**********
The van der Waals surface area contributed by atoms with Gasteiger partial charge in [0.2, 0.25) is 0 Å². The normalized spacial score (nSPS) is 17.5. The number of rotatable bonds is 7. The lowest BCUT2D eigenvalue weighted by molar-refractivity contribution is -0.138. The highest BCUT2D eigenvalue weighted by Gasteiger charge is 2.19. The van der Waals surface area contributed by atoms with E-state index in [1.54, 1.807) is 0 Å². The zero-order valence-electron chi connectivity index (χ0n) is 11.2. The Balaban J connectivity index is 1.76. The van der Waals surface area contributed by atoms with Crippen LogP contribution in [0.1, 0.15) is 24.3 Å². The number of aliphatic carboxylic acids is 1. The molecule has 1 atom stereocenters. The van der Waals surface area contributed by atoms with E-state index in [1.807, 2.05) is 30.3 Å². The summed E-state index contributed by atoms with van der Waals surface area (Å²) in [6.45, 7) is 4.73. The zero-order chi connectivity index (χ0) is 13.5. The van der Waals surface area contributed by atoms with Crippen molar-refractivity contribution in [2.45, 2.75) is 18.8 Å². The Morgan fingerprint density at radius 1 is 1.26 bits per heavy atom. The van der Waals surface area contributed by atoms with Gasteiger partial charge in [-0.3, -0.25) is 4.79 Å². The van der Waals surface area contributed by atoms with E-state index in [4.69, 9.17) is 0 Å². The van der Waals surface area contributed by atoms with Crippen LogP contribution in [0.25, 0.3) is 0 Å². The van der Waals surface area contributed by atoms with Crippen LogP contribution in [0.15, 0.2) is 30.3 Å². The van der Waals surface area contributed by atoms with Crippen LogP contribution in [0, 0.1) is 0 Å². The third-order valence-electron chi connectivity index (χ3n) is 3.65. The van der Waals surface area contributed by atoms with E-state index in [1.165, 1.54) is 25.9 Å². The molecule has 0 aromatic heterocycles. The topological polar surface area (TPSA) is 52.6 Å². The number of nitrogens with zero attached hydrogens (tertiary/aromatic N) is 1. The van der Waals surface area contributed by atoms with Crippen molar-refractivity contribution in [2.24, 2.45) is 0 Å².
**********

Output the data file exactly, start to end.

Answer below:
The van der Waals surface area contributed by atoms with Gasteiger partial charge in [0.2, 0.25) is 0 Å². The normalized spacial score (nSPS) is 17.5. The number of rotatable bonds is 7. The lowest BCUT2D eigenvalue weighted by molar-refractivity contribution is -0.138. The highest BCUT2D eigenvalue weighted by Gasteiger charge is 2.19. The van der Waals surface area contributed by atoms with E-state index in [1.54, 1.807) is 0 Å². The zero-order valence-electron chi connectivity index (χ0n) is 11.2. The Balaban J connectivity index is 1.76. The van der Waals surface area contributed by atoms with Crippen LogP contribution in [0.1, 0.15) is 24.3 Å². The number of aliphatic carboxylic acids is 1. The molecule has 1 atom stereocenters. The van der Waals surface area contributed by atoms with E-state index in [1.807, 2.05) is 30.3 Å². The summed E-state index contributed by atoms with van der Waals surface area (Å²) in [6.45, 7) is 4.73. The zero-order chi connectivity index (χ0) is 13.5. The van der Waals surface area contributed by atoms with Crippen molar-refractivity contribution in [2.45, 2.75) is 18.8 Å². The Morgan fingerprint density at radius 1 is 1.26 bits per heavy atom. The van der Waals surface area contributed by atoms with Gasteiger partial charge in [-0.3, -0.25) is 4.79 Å². The van der Waals surface area contributed by atoms with E-state index in [4.69, 9.17) is 0 Å². The van der Waals surface area contributed by atoms with Crippen LogP contribution in [0.25, 0.3) is 0 Å². The van der Waals surface area contributed by atoms with Crippen LogP contribution in [0.15, 0.2) is 30.3 Å². The van der Waals surface area contributed by atoms with Crippen LogP contribution in [0, 0.1) is 0 Å². The third-order valence-electron chi connectivity index (χ3n) is 3.65. The van der Waals surface area contributed by atoms with E-state index in [1.165, 1.54) is 25.9 Å². The molecule has 0 aromatic heterocycles. The topological polar surface area (TPSA) is 52.6 Å². The number of nitrogens with zero attached hydrogens (tertiary/aromatic N) is 1. The van der Waals surface area contributed by atoms with Crippen molar-refractivity contribution in [2.24, 2.45) is 0 Å².